Baclofen: its effectiveness in reducing harmful drinking, craving, and negative mood. A meta‐analysis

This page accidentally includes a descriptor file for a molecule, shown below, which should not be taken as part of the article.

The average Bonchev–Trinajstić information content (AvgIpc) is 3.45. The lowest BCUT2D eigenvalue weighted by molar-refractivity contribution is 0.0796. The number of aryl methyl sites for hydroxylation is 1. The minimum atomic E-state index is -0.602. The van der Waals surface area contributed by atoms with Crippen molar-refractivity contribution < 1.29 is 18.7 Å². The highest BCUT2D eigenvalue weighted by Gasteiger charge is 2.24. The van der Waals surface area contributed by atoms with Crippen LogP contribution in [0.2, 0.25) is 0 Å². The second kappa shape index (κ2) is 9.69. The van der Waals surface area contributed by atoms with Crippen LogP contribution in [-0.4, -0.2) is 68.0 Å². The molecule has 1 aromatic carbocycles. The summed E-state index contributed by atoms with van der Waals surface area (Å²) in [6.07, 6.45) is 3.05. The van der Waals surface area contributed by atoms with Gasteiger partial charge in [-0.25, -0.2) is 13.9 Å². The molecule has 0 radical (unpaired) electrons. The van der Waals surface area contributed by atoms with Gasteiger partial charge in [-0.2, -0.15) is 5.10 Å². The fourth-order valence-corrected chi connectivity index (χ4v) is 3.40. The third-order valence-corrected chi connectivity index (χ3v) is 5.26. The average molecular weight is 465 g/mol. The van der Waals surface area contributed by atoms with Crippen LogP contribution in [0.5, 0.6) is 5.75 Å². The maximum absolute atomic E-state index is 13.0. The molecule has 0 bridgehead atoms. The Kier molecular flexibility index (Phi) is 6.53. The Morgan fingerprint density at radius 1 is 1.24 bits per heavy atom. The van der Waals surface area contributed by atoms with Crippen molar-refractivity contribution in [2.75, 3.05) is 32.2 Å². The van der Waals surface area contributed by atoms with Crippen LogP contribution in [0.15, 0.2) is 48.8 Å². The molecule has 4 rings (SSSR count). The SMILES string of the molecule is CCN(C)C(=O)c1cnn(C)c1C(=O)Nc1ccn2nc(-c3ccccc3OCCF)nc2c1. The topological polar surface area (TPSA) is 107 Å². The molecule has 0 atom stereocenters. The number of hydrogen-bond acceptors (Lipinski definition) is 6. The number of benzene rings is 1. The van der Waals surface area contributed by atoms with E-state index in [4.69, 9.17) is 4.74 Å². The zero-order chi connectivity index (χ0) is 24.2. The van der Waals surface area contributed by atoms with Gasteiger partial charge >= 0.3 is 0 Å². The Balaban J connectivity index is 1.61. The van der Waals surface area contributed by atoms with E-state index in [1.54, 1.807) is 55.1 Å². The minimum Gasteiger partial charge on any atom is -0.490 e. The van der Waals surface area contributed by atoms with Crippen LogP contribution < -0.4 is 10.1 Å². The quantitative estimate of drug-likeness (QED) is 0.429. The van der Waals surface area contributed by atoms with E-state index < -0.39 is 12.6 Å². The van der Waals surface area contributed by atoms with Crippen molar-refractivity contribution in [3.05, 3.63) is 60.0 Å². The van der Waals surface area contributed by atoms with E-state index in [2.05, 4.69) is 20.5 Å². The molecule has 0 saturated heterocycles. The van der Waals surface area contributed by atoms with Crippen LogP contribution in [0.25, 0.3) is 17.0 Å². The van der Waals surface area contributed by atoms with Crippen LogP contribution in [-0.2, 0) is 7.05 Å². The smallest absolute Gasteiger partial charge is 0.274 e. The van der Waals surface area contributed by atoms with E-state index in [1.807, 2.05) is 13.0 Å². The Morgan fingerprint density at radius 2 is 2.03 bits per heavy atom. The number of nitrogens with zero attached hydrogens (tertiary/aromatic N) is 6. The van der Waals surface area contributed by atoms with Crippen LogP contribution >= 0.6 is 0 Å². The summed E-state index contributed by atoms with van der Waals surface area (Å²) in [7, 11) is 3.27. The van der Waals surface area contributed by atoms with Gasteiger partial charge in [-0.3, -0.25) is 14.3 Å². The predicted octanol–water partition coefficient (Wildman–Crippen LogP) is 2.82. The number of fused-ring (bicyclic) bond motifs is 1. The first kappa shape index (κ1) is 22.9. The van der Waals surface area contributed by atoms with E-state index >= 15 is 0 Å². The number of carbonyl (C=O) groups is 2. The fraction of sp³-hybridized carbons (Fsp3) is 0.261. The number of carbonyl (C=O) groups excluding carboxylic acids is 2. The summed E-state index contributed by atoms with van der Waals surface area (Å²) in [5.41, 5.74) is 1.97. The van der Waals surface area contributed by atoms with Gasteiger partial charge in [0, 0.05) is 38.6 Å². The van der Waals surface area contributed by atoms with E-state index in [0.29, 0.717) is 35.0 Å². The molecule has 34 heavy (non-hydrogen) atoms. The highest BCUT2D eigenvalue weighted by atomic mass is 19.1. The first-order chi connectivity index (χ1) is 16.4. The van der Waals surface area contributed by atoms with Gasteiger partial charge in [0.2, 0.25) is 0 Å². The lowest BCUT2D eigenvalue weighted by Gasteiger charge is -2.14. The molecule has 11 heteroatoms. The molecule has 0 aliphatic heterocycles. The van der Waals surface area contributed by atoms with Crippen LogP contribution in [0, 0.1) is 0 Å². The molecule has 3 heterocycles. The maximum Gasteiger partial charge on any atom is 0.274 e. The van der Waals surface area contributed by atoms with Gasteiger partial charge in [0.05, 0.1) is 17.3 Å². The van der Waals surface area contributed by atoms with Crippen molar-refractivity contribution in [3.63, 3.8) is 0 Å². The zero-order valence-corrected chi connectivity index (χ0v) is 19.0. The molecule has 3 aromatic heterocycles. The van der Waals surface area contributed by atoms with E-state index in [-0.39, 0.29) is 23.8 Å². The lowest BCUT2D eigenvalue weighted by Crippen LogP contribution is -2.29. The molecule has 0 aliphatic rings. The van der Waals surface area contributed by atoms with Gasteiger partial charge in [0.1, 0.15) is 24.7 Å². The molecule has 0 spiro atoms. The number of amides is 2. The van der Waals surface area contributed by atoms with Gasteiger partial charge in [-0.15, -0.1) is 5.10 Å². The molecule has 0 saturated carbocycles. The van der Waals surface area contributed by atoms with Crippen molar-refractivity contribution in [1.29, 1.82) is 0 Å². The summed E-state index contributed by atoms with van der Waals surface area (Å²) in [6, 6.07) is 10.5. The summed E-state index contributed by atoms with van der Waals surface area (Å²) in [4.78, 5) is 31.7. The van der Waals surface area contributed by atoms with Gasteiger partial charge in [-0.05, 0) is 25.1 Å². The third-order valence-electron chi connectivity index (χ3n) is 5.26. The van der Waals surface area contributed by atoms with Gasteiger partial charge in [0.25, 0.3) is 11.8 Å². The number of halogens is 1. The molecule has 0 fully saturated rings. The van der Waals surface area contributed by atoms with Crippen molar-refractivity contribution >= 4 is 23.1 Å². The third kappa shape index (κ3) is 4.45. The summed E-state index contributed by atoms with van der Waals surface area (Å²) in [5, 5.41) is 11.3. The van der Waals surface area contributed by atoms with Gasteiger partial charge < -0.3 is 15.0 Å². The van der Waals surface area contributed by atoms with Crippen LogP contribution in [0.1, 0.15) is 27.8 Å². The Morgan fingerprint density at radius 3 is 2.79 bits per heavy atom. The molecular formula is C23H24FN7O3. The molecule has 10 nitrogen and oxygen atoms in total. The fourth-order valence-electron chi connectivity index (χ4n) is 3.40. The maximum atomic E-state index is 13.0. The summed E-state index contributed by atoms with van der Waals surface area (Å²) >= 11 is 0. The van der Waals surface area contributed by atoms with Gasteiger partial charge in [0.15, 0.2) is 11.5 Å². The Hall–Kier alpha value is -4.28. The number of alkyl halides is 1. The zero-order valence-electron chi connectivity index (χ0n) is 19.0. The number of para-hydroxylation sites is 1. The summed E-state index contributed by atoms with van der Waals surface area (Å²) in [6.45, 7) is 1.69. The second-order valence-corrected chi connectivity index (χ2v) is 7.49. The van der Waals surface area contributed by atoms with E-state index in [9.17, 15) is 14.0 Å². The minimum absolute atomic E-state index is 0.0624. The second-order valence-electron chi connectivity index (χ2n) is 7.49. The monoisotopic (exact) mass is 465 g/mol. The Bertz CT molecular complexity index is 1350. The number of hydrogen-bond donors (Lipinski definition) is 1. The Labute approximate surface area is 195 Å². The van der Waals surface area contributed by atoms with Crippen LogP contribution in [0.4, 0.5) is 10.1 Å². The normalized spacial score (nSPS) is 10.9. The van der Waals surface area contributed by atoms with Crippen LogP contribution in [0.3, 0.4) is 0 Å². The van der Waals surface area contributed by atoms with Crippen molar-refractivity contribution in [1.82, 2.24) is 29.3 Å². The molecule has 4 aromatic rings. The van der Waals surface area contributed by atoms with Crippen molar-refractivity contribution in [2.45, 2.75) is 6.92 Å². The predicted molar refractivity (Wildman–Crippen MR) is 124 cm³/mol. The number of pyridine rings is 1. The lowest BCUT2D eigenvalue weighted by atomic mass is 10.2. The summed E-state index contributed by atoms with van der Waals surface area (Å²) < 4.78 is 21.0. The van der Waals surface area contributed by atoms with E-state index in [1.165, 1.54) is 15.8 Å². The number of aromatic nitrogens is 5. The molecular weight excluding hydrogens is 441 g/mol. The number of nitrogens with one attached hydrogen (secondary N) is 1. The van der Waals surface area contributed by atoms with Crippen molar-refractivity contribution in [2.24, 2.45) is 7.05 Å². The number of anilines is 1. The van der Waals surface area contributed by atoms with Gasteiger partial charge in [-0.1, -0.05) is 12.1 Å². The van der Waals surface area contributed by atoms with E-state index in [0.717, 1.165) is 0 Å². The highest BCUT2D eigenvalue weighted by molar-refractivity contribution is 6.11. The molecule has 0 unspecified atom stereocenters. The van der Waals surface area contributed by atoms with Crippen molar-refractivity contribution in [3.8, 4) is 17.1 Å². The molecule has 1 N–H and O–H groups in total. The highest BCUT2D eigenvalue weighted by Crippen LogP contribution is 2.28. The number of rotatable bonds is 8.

Abstract Background and Aims There are a limited number of pharmacotherapies licensed for alcohol use disorders (AUDs). Baclofen is a γ‐aminobutyric acid B (GABA‐B) agonist which is used increasingly as an off‐label treatment. A meta‐analysis of randomized controlled trials (RCTs) was conducted to determine the efficacy of baclofen in reducing drinking behaviour, craving, depression and anxiety compared with placebo. Methods Random‐effects meta‐analyses were computed on outcome data from 12 RCTs comparing baclofen with placebo. Included RCTs provided data on at least one of the primary outcome measures (drinking‐related: heavy drinking days, abstinent days, abstinence rates) or secondary outcome measures (craving, anxiety, depression). Results Baclofen had a significant effect on abstinence rates when using intention‐to‐treat analysis [total n baclofen = 307, total n control = 283: odds ratio (OR) = 2.67, 95% confidence interval (CI) = 1.03, 6.93; Z = 2.01, P = 0.04, I 2 = 76%, number needed to treat = 8]. No other significant effects of treatment efficacy [e.g. heavy drinking days: standardized mean differences (SMD) = −0.26, 95% CI = –0.68, 0.15; Z = 1.24, P = 0.21, I 2 = 95%] or mechanism of action (e.g. craving: SMD = −0.13, 95% CI = −0.36, 0.09; Z = 1.18, P = 0.24, I 2 = 87%) were observed. There was substantial heterogeneity in effect sizes across each analysis. Conclusions As a treatment for alcohol use disorders, baclofen is associated with higher rates of abstinence than placebo. However, there is no superior effect of baclofen on increasing number of abstinent days, or decreasing heavy drinking, craving, anxiety or depression. These results suggest that the current increasing use of baclofen as a treatment for alcohol use disorders is premature.
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